Updated: Apr 26, 2022
"Have faith. Do that, which is right. And remember, that we are all on the same journey. We all want justice, love, peace, and happiness. So if you want it, give it to somebody else. Because that's what they want too."
At the end of this episode, I asked Mr. Abraham Bolden if he had any final words for our listeners. For over an hour, we listened to his story of patriotism and incomprehensible endurance and strength. This story of a country's betrayal, a country in which he loves and served, was one in which we have not seen the likes of before.
Anyone listening to the episode titled, “The Lynching of a United States Secret Service Agent,” can envision Mr. Bolden's journey, his special relationship with President John F. Kennedy, the obstacles he faced with segregation as a secret service agent, and the events that led to the assassination of a beloved president and friend, followed by the framing and imprisonment of Mr. Bolden, an innocent man.
As the host of Moses' People Speak, there are very few times that you will find me speechless. But when I asked Mr. Bolden for his final words, knowing the pain he has and continues to go through, knowing the defamation of his character has been under, knowing that he is still fighting for retribution, I found myself speechless, unable to fathom how a man who has experienced so much harm, can still leave us with such an inspiring message.
Learning About Abraham Bolden
In preparation for Mr. Bolden's interview, I read three items. First I read a Spartacus Educational Column titled "Abraham Bolden." This gave me a general snapshot of Mr. Bolden's story. The second thing that I read was an open letter written by Mr. Bolden himself titled, "The Lynching of a United States Secret Service Agent." This letter was addressed to President Donald J. Trump. After reading this open letter, I knew right then, this (The Lynching of a United States Secret Service Agent) would be the title of our talk. It outlines, from Mr. Bolden himself, the events that he identifies as a lynching of justice and freedom. Third, I read an interview done by a friend and NABLEO's information officer, Shawn Kennedy titled, "On Your Shoulders, We Stand. (p.12) which highlighted his personal experience and reminded us what responsibility is due to black law enforcement who wears the uniform."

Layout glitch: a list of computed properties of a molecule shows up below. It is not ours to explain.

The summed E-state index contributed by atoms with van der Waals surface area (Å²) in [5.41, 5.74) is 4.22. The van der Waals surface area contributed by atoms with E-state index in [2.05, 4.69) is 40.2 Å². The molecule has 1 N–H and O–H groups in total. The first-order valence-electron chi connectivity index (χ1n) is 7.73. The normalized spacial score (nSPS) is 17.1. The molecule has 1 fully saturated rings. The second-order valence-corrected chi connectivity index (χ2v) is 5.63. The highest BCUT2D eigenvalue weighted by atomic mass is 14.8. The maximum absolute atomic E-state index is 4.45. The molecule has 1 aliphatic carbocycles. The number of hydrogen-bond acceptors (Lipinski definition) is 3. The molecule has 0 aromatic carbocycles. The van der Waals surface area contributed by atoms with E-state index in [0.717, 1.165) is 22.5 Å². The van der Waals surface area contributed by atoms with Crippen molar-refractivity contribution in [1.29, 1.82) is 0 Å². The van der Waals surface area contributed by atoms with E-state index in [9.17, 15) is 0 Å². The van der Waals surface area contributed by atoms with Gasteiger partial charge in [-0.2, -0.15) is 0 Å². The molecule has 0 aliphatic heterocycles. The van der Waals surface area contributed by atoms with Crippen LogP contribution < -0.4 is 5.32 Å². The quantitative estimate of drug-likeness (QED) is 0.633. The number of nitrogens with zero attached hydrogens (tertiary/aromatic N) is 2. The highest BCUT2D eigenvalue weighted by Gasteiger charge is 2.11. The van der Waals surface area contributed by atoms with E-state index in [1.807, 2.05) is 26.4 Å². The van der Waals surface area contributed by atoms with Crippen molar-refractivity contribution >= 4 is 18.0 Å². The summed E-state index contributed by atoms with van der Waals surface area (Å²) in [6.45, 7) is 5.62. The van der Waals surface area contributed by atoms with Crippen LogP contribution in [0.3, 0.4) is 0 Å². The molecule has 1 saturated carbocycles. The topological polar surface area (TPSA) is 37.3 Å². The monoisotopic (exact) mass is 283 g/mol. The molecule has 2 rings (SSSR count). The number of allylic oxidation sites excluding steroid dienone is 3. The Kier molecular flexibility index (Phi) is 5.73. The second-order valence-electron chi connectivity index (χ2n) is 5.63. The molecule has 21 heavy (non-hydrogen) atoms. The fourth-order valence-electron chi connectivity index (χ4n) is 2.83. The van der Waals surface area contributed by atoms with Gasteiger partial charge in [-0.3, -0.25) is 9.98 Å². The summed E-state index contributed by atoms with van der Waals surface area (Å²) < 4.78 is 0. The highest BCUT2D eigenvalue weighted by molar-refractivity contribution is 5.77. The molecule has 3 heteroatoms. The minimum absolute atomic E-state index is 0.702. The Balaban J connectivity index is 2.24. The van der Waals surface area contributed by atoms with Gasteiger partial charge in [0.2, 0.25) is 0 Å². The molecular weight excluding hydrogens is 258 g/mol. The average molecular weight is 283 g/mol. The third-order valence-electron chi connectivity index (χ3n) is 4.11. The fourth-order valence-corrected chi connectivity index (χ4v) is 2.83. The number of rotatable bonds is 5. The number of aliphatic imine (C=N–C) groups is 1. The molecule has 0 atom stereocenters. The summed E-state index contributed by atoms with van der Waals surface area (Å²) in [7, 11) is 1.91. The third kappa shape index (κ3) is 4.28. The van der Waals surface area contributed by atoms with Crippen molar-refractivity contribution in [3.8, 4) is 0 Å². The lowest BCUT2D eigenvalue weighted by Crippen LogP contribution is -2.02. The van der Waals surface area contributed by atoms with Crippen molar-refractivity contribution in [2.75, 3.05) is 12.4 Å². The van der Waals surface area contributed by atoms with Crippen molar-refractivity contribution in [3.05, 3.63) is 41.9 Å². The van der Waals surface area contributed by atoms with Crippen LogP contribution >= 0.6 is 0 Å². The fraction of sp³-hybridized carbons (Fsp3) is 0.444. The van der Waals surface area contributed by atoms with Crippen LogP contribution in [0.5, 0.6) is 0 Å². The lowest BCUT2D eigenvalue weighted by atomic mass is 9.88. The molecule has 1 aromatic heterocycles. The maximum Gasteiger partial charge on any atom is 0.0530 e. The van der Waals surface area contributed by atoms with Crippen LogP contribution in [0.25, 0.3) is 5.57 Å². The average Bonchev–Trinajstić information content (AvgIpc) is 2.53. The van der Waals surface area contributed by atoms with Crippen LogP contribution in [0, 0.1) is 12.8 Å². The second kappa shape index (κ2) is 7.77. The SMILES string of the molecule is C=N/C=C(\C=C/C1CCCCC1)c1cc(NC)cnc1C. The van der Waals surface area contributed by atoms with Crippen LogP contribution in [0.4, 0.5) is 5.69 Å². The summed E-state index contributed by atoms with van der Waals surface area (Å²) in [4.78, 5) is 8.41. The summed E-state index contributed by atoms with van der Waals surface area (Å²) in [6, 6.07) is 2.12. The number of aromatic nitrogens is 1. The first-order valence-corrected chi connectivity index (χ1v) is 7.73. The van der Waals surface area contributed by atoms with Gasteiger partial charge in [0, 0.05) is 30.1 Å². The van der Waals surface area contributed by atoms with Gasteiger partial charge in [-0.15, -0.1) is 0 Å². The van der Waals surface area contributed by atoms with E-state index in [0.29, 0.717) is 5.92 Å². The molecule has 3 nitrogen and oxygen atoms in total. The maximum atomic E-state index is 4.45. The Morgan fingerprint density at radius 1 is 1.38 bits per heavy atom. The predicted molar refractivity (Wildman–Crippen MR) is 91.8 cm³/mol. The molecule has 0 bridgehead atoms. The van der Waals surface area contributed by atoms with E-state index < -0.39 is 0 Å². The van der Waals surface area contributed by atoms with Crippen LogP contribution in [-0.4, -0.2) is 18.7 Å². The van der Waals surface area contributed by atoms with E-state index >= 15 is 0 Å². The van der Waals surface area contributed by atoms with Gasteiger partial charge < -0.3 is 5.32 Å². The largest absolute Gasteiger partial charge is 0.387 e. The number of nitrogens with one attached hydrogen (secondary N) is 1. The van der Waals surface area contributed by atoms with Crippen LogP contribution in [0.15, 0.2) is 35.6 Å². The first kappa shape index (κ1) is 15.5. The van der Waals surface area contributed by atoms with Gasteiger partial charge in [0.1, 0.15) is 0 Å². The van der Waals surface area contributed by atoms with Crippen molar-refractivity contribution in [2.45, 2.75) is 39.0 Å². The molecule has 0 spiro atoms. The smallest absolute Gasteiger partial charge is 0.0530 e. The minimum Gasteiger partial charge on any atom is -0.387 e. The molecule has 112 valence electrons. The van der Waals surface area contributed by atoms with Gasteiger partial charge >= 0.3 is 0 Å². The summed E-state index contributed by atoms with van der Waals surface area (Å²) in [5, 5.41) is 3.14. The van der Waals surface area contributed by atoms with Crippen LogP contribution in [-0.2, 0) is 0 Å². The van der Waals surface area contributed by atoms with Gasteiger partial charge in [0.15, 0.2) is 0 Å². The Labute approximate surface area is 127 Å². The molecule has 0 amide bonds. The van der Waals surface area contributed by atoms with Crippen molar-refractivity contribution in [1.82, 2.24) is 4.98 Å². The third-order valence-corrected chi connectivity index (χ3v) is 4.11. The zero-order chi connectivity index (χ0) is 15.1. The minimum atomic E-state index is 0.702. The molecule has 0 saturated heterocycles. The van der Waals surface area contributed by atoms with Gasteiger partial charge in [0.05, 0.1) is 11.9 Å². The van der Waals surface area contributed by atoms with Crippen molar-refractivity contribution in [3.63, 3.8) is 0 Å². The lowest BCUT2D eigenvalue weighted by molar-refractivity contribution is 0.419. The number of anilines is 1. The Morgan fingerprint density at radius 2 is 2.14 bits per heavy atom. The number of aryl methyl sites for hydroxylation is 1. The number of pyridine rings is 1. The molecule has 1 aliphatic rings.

For me, these three articles were just the beginning of an unbelievable story. After speaking with Mr. Bolden myself, I had to order his book, The Echo from Dealey Plaza: The true story of the first African American on the White House Secret Service detail and his quest for justice after the assassination of JFK.
One hour and twenty-six minutes weren't nearly enough time to touch his full life, but it gave us a glimpse of the injustice that he still faces today.
How Can People Watch A Lynching?
I wrote a piece, not so long ago titled, The Evolution of ‘Master-Slave Killing' in which I said,
"...to deal with healing, we have to acknowledge the wounds in the first place. I am afraid that still, in America, we lack the understanding of the development of our country's consciousness."
Abraham's story reiterates this point and the reason why I write this follow-up. Mr. Bolden shared with us on the show, as well as in his writings, the many wounds that he suffered for being an outspoken-Black secret service agent who dares to challenge the status quo.
"You are a N***er, you were born a N***er, and when you die you'll still be a N***er. You’ll always be nothing but a N***er, so ACT LIKE ONE," was a statement that was made to Mr. Bolden by his direct supervisor in law enforcement. So it is without a doubt that this same culture had no problem with framing and wrongfully imprisoning this man. No problem denying his due process. No problem with having a judge tell the jury that "in his opinion, the defendant was guilty," before they render a verdict.
I do not, nor will I ever allow "the times" to justify injustice. It was wrong then, and it is surely wrong now. But now I ask the question, why are we still standing around this lynched body? After all these years, all these presidents, why hasn't Mr. Bolden received a pardon?
President Joe Boden, we are calling on you to do what past presidents failed to do. Make a wrong, right. We are waiting for your signature on Clemency Case File Number: P191303.
About the author
Terry Watson is a professional speaker and trainer who specializes in the topics of disability equity in education, racial justice, and law enforcement. Mr. Watson has more than 15 years working in higher education and is the founder of Strategies for Justice and the host of Moses' People Speak.